the sun rise from a tree stand, bundling up and preparing tackle to fish for
lake trout, strapping on snowshoes or skis to venture into the Dunes, or the
uncertainty that you’ll stay upright careening down a sand dune on a bike.
If this sounds fun to you, you may have a lot in common with Duneland
residents of a hundred years ago.
temporary exhibit at the Westchester Township History Museum is “Do the
Dunes: Outdoor Adventures & Recreation.” A park ranger at Indiana Dunes
National Lakeshore who volunteers with the Museum gave Curator Serena Ard
the idea to trace the history of the outdoor adventures people enjoy in the
Dunes. Ard says she finds it interesting to look back on subsistence
activities that are now done for leisure and imagine what people of the past
would think of the fisherman who braves the cold winds off Lake Michigan or
the hunter who spends winter in a duck blind for fun more than for food.
Visitors can peer
into glass cases to see fragile paper and cloth artifacts such as guides to
the Dunes trails and early twentieth century swimsuits. Photos and
descriptions of outdoor life in Duneland are accompanied by captions that
explain how each activity has evolved over centuries. Museum Registrar Joan
Costello said it was Ard’s idea to connect the past and present.
Costello also noted
that many of pieces in the Museum are on loan from the Dunes National
Lakeshore and Saint Mary of the Woods College. “The National Lakeshore
doesn’t have an exhibit space. This one was definitely a collaborative
effort, and I think Serena prides herself on the fact that we do
collaborative exhibits,” she said.
Archive Assistant Melissa Durkin, and Ard all agreed a 118-year-old bicycle
is their favorite piece in the recreation exhibit. The bike is mounted on
the wall in the exhibit space, and looks eerily similar to a modern
10-speed--slim tires, a trapezoid frame, high seat, and downturned handles.
Wooden tire rims and no brakes are two key design differences, so no test
Steering was also
unreliable in this design. According to Ard, when this style of bike became
popular, serious injuries and deaths from operating it were fairly common.
“I don’t know that I could ride this bike without hurting myself,” she
The bike belonged
to Roy Hubbard, a New York Central Railroad employee who moved to Chesterton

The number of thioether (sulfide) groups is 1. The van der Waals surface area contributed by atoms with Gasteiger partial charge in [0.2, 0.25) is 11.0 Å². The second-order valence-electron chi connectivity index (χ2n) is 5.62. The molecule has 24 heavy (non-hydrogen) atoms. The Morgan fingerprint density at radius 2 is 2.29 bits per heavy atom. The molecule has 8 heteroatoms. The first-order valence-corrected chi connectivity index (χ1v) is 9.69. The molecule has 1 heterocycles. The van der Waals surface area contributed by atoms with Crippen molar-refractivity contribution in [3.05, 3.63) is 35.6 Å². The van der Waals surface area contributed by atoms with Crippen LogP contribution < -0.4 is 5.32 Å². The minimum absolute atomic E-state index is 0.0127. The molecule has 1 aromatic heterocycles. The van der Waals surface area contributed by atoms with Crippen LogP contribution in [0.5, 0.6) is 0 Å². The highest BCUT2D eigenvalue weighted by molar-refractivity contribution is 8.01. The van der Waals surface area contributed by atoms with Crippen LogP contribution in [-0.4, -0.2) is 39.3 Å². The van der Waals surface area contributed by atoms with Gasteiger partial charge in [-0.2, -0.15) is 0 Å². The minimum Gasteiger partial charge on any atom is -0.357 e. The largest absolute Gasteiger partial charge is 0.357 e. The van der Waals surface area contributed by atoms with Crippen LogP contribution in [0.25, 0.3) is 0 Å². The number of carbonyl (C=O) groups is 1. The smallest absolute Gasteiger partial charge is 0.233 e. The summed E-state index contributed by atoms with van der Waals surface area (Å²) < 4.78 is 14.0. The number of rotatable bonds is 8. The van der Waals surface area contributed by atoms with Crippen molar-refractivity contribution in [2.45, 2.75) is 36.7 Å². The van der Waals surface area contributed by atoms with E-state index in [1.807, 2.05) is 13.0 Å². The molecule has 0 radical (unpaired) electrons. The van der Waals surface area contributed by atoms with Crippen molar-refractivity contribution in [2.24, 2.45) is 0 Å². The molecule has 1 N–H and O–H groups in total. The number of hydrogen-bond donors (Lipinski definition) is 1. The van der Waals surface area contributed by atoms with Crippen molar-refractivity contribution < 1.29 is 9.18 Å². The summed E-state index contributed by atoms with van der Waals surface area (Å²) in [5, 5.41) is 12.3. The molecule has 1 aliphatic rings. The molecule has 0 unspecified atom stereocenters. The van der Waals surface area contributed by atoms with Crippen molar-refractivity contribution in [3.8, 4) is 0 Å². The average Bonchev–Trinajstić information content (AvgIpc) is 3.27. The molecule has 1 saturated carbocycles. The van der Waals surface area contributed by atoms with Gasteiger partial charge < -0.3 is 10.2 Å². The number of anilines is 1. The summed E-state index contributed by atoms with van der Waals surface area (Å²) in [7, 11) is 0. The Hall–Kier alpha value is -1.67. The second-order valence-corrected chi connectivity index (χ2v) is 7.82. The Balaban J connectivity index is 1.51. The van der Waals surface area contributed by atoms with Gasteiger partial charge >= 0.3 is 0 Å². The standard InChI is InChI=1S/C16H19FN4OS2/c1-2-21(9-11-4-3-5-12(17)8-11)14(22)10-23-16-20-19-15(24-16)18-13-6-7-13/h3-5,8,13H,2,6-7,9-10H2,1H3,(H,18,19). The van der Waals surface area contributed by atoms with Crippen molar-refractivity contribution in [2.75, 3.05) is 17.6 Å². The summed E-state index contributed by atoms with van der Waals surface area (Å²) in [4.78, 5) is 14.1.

in 1895. He reportedly rode it to work every day and even rode it down sand
dunes at what would become the Dunes National Lakeshore without incident.
The bike is intact, except the front tire is without the original rubber
Ard and the Museum
Staff go about collecting artifacts for permanent display and temporary
exhibits in several ways. Donations are taken, and sometimes they will
advertise for specific items. An ad calling for materials for a 2012 special
exhibit greatly expanded the Museum’s inventory of WWII artifacts, including
ration books, military uniforms and medals, and letters. The bike is on loan
from Deborah and Gary Beard.
There are a few
requirements for donating items. The Museum is not equipped to refurbish or
restore anything, so items must not be in disrepair. Artifacts must be
connected to the Duneland area, or be from the Victorian Era to match the
Along with the
temporary exhibits, the museum has permanent displays outlining the history
of Duneland from the present day all the way to prehistory. There are large
timelines describing the evolution of education and religion in Duneland and
sections for how residents felt the effects of each major war.
visitors can see include WWII ration books, products of the Chesterton China
factory, books by local authors, Frank Dudley’s camera, and the fossilized
leg of a mastodon--the rest of which is at the Porter County Museum.
“Do the Dunes”
closes Jan 21. The next exhibit opens in early February and will feature the
photography of Dave Larson. That exhibit will feature some images of lost
sand dunes and landscapes that no longer exist due to industrial
development. The Museum, at 700 W. Porter Ave. in Chesterton, is open from 1
to 5 p.m. Wednesday through Sunday.